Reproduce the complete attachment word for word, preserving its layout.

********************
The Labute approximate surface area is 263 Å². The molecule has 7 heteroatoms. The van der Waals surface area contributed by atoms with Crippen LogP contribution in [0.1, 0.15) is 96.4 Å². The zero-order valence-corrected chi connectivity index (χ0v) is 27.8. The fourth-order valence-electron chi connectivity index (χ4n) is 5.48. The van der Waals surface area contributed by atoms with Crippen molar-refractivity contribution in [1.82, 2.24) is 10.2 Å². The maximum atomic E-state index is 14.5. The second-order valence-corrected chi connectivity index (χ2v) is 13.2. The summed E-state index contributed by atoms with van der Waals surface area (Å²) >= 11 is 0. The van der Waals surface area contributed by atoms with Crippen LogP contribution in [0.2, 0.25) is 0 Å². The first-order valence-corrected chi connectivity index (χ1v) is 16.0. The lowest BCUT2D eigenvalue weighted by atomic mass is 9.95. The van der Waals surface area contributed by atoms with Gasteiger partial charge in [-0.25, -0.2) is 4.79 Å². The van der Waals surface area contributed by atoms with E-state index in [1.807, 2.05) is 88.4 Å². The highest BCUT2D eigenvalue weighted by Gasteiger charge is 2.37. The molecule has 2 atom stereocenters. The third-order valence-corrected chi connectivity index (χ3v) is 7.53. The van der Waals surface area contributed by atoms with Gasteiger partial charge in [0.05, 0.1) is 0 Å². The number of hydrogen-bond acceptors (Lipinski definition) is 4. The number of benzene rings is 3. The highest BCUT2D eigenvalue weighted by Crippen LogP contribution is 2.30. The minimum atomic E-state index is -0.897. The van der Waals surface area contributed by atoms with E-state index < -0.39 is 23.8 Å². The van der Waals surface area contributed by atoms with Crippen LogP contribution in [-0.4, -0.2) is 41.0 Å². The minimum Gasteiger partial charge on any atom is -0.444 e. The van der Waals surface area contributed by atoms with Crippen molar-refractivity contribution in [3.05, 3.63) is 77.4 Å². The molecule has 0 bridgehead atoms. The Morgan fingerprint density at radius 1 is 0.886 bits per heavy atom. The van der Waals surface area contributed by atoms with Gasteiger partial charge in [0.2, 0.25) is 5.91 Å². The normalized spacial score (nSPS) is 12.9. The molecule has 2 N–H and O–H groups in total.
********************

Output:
The Labute approximate surface area is 263 Å². The molecule has 7 heteroatoms. The van der Waals surface area contributed by atoms with Crippen LogP contribution in [0.1, 0.15) is 96.4 Å². The zero-order valence-corrected chi connectivity index (χ0v) is 27.8. The fourth-order valence-electron chi connectivity index (χ4n) is 5.48. The van der Waals surface area contributed by atoms with Crippen molar-refractivity contribution in [1.82, 2.24) is 10.2 Å². The maximum atomic E-state index is 14.5. The second-order valence-corrected chi connectivity index (χ2v) is 13.2. The summed E-state index contributed by atoms with van der Waals surface area (Å²) >= 11 is 0. The van der Waals surface area contributed by atoms with Crippen LogP contribution in [0.2, 0.25) is 0 Å². The first-order valence-corrected chi connectivity index (χ1v) is 16.0. The lowest BCUT2D eigenvalue weighted by atomic mass is 9.95. The van der Waals surface area contributed by atoms with Gasteiger partial charge in [-0.25, -0.2) is 4.79 Å². The van der Waals surface area contributed by atoms with E-state index in [1.807, 2.05) is 88.4 Å². The highest BCUT2D eigenvalue weighted by Gasteiger charge is 2.37. The molecule has 2 atom stereocenters. The third-order valence-corrected chi connectivity index (χ3v) is 7.53. The van der Waals surface area contributed by atoms with Gasteiger partial charge in [0.05, 0.1) is 0 Å². The number of hydrogen-bond acceptors (Lipinski definition) is 4. The number of benzene rings is 3. The highest BCUT2D eigenvalue weighted by Crippen LogP contribution is 2.30. The minimum atomic E-state index is -0.897. The van der Waals surface area contributed by atoms with E-state index < -0.39 is 23.8 Å². The van der Waals surface area contributed by atoms with Crippen LogP contribution in [-0.4, -0.2) is 41.0 Å². The minimum Gasteiger partial charge on any atom is -0.444 e. The van der Waals surface area contributed by atoms with Crippen molar-refractivity contribution in [3.05, 3.63) is 77.4 Å². The molecule has 0 bridgehead atoms. The Morgan fingerprint density at radius 1 is 0.886 bits per heavy atom. The van der Waals surface area contributed by atoms with Gasteiger partial charge in [0.2, 0.25) is 5.91 Å². The normalized spacial score (nSPS) is 12.9. The molecule has 2 N–H and O–H groups in total.